Friday, March 23, 2012

Sex: Trigger or Treatment

Yesterday, I wrote about Primary Headaches & Sex. Without revealing too much of my personal life / relationship with my husband, I'd like to talk a bit more about the topic.

Each relationship is different, just as each person's experience of pain is different. So, you have to work together and find what works for both you and your partner.


In women with primary headache conditions, sexual intercourse has been known to
Both to ease migraine pain and to trigger a headache, but its effect depends on the person and the circumstances... There are two schools of thought on this topic: One holds that sex, especially an orgasm, releases certain chemicals in the brain that work to alleviate a migraine; the other holds that sex can actually cause a headache by increasing blood pressure and causing a dilation of the cerebral blood vessels. You'll have to do your own experimenting to find out whether sex has any effect on your migraines (Sex: A Cure for Migraine or a Potential Trigger?).
This is interesting to me, but it's just like anything else... it could trigger a migraine in some, or alleviate a migraine to another... or even differ with the same person, since triggers are cumulative.

People love to give advice on how their second-cousin's-mother's-friend did such-and-such to get rid of his/her migraines... one of these treatments (or "cures") is having sex - I've had several people make this claim. I'm guessing that these people have never experienced a migraine before. I start getting symptoms long before I feel the head pain, so trying to have sex in an attempt to prevent or alleviate a migraine can be difficult. Not to mention, migraine symptoms don't make you feel very sexy, and your body may be too sensitive to even hug your significant other... much less do anything more.

Perhaps trying to have sex earlier in the migraine cycle might help - but you don't always know when one is coming (especially if you have chronic migraines), and it may be like other treatments for migraine pain that give some temporary relief and then the pain worsens again quickly... did it really help? But, I have to say that I wish that having sex could prevent and/or alleviate migraines!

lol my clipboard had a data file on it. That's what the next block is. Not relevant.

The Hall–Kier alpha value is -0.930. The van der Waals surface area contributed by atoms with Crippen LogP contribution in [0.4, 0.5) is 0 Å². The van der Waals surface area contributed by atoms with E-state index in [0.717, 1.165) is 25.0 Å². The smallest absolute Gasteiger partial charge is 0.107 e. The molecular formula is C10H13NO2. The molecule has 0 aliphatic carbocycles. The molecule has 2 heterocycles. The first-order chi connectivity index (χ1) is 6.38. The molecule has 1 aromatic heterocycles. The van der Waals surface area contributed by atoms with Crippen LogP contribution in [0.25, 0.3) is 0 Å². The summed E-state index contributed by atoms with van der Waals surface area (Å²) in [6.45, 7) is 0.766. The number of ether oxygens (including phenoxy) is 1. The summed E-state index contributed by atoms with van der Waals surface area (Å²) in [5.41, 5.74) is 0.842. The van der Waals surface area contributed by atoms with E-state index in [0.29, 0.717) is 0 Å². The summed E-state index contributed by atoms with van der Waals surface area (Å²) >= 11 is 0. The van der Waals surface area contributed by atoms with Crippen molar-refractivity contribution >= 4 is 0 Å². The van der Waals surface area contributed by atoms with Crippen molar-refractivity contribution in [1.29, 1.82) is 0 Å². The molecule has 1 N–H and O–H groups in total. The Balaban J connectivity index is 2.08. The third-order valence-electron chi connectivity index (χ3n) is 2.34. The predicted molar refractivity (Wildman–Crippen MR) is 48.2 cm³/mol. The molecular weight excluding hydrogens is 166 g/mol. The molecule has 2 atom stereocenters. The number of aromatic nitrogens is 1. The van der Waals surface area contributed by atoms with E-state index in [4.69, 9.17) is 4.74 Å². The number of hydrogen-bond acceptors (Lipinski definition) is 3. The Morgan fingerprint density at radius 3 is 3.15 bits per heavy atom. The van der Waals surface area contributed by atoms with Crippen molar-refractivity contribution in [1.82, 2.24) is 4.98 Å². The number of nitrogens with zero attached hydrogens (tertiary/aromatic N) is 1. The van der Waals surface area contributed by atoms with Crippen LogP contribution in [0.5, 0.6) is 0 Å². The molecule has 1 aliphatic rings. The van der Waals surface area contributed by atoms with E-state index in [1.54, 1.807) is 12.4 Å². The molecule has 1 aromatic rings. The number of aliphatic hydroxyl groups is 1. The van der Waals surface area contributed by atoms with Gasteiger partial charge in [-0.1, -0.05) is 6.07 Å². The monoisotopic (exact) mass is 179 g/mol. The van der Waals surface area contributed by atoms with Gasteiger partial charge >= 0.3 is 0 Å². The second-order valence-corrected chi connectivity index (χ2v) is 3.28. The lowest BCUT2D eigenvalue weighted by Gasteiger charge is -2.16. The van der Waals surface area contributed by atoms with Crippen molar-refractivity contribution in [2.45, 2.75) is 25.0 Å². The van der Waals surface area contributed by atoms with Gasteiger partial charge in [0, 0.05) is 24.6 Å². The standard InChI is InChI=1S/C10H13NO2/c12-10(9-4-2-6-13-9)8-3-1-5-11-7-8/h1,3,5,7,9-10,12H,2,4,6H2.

I'm not a doctor or therapist, but there are some things that stand out to me as important for relationships (these apply to those with and without chronic pain).


Living with chronic pain has many challenges. One of the most pervasive is not knowing - for example, not knowing when each flare of pain will come or go. Without knowing when the pain will come and go (or increase and decrease), it can be difficult to commit to a date night or other planned relationship time.

People living with chronic pain may experience a significant decrease in stamina, ultra-sensitivity (where one's body hurts with even the slightest touch), etc. These are challenges that the person in pain and his/her partner need to try to work around... finding a balance that meets the needs of each individual, as well as your relationship with one another.

To complicate things a bit more, migraines may be linked to depression. Depression and/or anti-depressants can lower one's sex drive. There are a lot of medications used to treat people with chronic pain that can decrease one's sex drive.


The most important thing to remember is that it's vitally important to keep the lines of communication open. Be honest with one another about what you want and need, and what you're able to contribute - if you, your significant other, or both of you suffers from chronic pain, it's even more important. Without being obsessive about it, have an open and ongoing dialog about your relationship, including your sex life.


It's important to find ways for each of you to express your love to the other. Work with your partner to find a compromise between what you and he/she wants, needs, and are able to do. Example:  if one partner wants to have sex daily, but the other partner is only able to participate once a week... a compromise may be to have intercourse once a week, and participate in other intimate activities together throughout the week.


It's important to be creative in finding ways to express your love to one another, especially when faced with the challenges of chronic pain. Showing each other how important they are to you can be done in many ways other than intercourse. Here are just some ideas (other than sex) to be intimate with your significant other:
  • Hold hands
  • Kiss
  • Hug (we make sure that we hug at least once a day)
  • Sit together without any technology (no phones, TV, computer) and just talk/listen to one another (give your significant other your undivided attention, even if only for a few minutes)
  • Massage
  • Laugh together
  • Play games with each other
  • Take a bath or shower together
  • Snuggle together on the couch
  • Cook together
  • Go shopping together (we enjoy going grocery shopping together because we also enjoy cooking together)
  • Watch TV or a movie together
  • Compliment each other
  • Write love notes
  • Listen to each other share about your day
  • Forgive each other quickly
  • Whisper to each other
  • Go to a play/musical together
  • Go for a walk together
  • Go out to eat together
  • Dance with each other
  • And the list goes on...
Disclaimer: Nothing on this blog is intended as medical or legal advice.

What I write on this site is my own, and if it is someone else's, I take special care to attribute it to the original author. So, please don't use any of my material without proper attribution or permission. Thanks.